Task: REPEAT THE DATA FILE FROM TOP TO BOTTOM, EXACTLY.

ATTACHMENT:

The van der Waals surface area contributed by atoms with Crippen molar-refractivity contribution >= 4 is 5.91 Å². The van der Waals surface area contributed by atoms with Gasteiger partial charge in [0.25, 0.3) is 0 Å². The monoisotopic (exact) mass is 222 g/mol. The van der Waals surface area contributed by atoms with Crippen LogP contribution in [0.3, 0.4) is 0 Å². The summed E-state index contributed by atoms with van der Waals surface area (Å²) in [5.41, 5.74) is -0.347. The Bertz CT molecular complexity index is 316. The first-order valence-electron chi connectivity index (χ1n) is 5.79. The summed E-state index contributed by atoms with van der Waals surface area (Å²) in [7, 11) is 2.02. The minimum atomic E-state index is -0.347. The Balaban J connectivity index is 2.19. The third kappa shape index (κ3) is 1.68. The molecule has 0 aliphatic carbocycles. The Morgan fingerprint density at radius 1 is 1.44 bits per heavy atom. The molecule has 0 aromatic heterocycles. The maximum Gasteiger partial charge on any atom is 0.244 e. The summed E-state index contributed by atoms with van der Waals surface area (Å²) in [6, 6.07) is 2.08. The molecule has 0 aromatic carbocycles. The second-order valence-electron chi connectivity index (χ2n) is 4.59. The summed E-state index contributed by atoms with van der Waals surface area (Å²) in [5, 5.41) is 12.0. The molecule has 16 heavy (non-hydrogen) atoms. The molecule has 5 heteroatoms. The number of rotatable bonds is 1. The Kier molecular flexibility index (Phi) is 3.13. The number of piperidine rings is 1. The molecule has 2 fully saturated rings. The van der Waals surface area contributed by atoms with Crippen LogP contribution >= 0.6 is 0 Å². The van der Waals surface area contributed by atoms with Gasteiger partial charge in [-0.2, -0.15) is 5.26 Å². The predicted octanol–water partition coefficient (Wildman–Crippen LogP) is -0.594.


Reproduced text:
The van der Waals surface area contributed by atoms with Crippen molar-refractivity contribution >= 4 is 5.91 Å². The van der Waals surface area contributed by atoms with Gasteiger partial charge in [0.25, 0.3) is 0 Å². The monoisotopic (exact) mass is 222 g/mol. The van der Waals surface area contributed by atoms with Crippen LogP contribution in [0.3, 0.4) is 0 Å². The summed E-state index contributed by atoms with van der Waals surface area (Å²) in [5.41, 5.74) is -0.347. The Bertz CT molecular complexity index is 316. The first-order valence-electron chi connectivity index (χ1n) is 5.79. The summed E-state index contributed by atoms with van der Waals surface area (Å²) in [7, 11) is 2.02. The minimum atomic E-state index is -0.347. The Balaban J connectivity index is 2.19. The third kappa shape index (κ3) is 1.68. The molecule has 0 aliphatic carbocycles. The Morgan fingerprint density at radius 1 is 1.44 bits per heavy atom. The molecule has 0 aromatic heterocycles. The maximum Gasteiger partial charge on any atom is 0.244 e. The summed E-state index contributed by atoms with van der Waals surface area (Å²) in [6, 6.07) is 2.08. The molecule has 0 aromatic carbocycles. The second-order valence-electron chi connectivity index (χ2n) is 4.59. The summed E-state index contributed by atoms with van der Waals surface area (Å²) in [5, 5.41) is 12.0. The molecule has 16 heavy (non-hydrogen) atoms. The molecule has 5 heteroatoms. The number of rotatable bonds is 1. The Kier molecular flexibility index (Phi) is 3.13. The number of piperidine rings is 1. The molecule has 2 fully saturated rings. The van der Waals surface area contributed by atoms with Crippen LogP contribution >= 0.6 is 0 Å². The van der Waals surface area contributed by atoms with Gasteiger partial charge in [-0.2, -0.15) is 5.26 Å². The predicted octanol–water partition coefficient (Wildman–Crippen LogP) is -0.594.